I looked at the link @Willl provided, and there are some interesting comments there.
If we take Scrum, as one of the Agile project models/frameworks, it has structure, artifacts (documentation) and so on, so if your company declares in steering documents that you should for certain types of projects use Scrum, it would suffice either link to a generic model or document your version.
As the best answer to @Willl's provided link above, an auditor asks:
- What are you doing?
- How do you know what you should be doing?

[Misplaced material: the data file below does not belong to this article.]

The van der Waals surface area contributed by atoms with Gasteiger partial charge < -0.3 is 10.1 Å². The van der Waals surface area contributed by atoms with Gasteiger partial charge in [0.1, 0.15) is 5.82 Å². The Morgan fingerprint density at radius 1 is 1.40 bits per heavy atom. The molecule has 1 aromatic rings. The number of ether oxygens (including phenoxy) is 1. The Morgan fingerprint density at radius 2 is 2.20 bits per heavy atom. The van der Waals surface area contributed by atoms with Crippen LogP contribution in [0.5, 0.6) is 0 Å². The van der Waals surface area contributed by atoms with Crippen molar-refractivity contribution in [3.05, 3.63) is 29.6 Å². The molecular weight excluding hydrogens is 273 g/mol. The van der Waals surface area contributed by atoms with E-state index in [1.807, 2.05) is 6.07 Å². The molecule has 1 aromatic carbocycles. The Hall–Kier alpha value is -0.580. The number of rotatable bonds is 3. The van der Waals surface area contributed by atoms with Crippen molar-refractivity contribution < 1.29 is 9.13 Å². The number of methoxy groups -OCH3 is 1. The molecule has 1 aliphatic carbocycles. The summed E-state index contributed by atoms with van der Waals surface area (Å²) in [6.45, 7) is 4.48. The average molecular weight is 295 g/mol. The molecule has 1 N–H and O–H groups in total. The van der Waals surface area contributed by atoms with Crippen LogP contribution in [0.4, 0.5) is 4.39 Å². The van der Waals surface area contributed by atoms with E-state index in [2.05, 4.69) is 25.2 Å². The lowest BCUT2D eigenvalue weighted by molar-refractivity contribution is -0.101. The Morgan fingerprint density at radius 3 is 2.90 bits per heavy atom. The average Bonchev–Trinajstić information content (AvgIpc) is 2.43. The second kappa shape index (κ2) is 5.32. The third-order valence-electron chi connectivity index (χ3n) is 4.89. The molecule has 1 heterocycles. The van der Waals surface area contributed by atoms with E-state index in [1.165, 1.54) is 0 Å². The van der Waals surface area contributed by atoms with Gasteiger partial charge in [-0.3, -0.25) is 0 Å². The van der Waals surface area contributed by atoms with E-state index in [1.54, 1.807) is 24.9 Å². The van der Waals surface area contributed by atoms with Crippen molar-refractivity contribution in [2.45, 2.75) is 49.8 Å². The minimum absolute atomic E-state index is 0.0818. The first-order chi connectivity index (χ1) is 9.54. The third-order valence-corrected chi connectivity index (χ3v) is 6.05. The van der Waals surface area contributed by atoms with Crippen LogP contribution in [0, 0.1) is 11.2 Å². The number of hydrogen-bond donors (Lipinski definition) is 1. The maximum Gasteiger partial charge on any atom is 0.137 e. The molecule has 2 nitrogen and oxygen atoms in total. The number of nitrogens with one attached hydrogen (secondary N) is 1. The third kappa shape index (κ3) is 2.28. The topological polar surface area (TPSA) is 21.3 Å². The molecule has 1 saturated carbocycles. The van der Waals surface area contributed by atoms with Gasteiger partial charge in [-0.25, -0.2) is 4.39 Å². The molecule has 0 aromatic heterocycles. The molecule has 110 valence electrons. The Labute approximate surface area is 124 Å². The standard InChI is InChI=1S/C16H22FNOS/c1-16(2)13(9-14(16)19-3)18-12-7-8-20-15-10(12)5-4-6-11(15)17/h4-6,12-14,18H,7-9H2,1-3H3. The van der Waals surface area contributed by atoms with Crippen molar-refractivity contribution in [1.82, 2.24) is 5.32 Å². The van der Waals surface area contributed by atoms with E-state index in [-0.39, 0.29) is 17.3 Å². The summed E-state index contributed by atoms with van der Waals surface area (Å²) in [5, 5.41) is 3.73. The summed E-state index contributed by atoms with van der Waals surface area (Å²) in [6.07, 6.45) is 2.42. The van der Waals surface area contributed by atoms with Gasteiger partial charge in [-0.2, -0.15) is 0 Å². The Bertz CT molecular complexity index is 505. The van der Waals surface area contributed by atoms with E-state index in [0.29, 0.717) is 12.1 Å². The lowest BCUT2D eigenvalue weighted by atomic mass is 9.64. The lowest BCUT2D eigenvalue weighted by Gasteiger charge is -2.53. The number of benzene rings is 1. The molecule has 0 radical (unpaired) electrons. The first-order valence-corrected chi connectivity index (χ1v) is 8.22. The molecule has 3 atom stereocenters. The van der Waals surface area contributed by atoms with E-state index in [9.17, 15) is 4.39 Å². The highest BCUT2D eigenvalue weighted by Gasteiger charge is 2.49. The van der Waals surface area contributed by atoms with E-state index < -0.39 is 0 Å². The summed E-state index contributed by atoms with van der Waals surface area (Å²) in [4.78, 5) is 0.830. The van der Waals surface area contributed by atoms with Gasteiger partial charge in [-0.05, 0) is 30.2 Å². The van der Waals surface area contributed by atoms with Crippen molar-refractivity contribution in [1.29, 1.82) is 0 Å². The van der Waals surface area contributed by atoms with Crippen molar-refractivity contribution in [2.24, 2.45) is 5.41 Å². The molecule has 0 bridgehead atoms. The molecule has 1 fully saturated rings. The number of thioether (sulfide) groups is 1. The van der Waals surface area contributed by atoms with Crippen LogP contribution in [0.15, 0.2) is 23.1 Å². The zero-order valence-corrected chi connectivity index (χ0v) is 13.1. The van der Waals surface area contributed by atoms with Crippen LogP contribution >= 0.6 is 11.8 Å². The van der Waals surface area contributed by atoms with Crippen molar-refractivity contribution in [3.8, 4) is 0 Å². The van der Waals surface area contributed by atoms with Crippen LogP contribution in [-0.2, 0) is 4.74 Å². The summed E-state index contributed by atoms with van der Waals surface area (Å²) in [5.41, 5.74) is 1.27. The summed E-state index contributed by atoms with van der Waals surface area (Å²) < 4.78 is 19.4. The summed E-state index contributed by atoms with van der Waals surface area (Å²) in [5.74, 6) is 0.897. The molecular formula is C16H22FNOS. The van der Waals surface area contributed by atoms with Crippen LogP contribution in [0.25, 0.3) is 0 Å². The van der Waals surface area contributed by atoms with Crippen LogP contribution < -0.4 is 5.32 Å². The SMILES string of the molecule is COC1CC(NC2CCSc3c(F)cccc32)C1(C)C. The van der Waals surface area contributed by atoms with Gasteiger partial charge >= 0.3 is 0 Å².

- And then there should be some mathching documentation.
If a developer/tester is working on something, it should be documented in the Scrum Product Backlog on a high level, the Scrum Sprint Backlog on an intermediate level (as of working in the current Sprint) and also be on more detailed level, either in form of post-its in the Scrum Planning room or even written as tasks in for example Jira/Confluence. If you really follow the Scrum methodology it should also be part of the Scrum Burndown chart.
Thereby, you have documentation on all levels to satisfy ISO9001, so if you have any arguments of why Scrum can't coexist with ISO9001, you are probably not using Scrum (Agile) as it was intended.
Also, Scrum/Agile must not be an argument for not documenting requirements and other important documentation.